Bankruptcy is a process in which a debtor – individual or business – is able to discharge or restructure debts they are currently unable to pay to their lenders. What was once a process to which a negative stigma was attached by creditors seeking to reclaim what they were owed, filing for bankruptcy has since become a very popular and common solution to many a debtor’s financial woes. Bankruptcy can reduce, if not completely eliminate a person’s debts, freeing them from their financial obligations and affording them a fresh start. For most individuals, there are two types of bankruptcy: Chapter 7 and Chapter 13.
Chapter 7 Bankruptcy
Chapter 7 – Personal Bankruptcy: Chapter 7 Bankruptcy is used by individuals to discharge their credit card debt, personal loans, and other claims and to obtain a “fresh start.” Under Chapter 7, a person usually retains their exempt property such as their homestead and certain personal property and retirement benefits.
Individuals considering seeking bankruptcy relief under Chapter 7 must demonstrate their eligibility under a means test. The means test is among the most complex aspects of the bankruptcy process. Essentially, the means test involves comparing your income to a family the same size as yours in your state. If your income falls below the median amount, you can usually file for Chapter 7 bankruptcy. If your income is higher than the applicable median, a calculation of your monthly expenses, income, and debts is used to determine whether you can file under Chapter 7.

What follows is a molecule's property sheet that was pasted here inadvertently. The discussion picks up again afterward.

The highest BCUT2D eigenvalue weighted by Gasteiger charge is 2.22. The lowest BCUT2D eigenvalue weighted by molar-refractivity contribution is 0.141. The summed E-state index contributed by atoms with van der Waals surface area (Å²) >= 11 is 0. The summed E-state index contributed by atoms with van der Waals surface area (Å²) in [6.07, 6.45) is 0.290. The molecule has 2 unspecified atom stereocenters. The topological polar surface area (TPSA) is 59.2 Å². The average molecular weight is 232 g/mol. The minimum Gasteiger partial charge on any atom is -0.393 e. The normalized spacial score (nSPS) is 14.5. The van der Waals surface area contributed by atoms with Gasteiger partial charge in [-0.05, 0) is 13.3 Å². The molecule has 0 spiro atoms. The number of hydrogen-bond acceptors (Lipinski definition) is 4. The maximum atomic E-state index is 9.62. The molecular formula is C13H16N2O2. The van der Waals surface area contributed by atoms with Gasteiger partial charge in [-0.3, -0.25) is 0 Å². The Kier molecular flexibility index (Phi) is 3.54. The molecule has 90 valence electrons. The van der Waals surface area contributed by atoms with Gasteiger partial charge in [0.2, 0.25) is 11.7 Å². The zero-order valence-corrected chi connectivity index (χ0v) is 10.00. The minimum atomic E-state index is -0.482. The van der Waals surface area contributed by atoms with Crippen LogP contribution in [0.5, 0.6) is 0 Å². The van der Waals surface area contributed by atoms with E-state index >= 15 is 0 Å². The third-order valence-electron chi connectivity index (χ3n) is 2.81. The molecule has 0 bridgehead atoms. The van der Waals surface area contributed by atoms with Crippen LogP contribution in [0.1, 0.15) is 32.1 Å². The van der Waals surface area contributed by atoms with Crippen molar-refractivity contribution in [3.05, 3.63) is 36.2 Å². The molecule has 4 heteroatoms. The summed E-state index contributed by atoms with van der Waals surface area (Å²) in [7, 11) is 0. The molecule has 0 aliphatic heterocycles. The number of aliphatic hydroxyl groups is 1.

Generally, those individuals who are ineligible for Chapter 7 bankruptcy are eligible for a Chapter 13 repayment plan.
Chapter 13 Bankruptcy
Chapter 13 – Personal Reorganization: Chapter 13 Bankruptcy is used by individuals to reorganize or discharge their debt. Under Chapter 13, individuals enter into a court-approved payment plan to pay off their debtors in an amount that they can afford. As long as you comply with the terms of the payment plan, your creditors must cease all collection efforts. Once the payment plan has been completed, any remaining debt is extinguished. Chapter 13 is typically used to stop foreclosure and catch home mortgages up-to-date and to reduce debt. In Chapter 13 you may be able to wipe out a second mortgage that is wholly “under water.”
Expertise in Bankruptcy Law
If you are contemplating filing for bankruptcy, attorney Mark Herron will walk you through the process to determine what the best options are for you, including whether there are options other than bankruptcy for you to deal with your debts. Call today for a free consultation.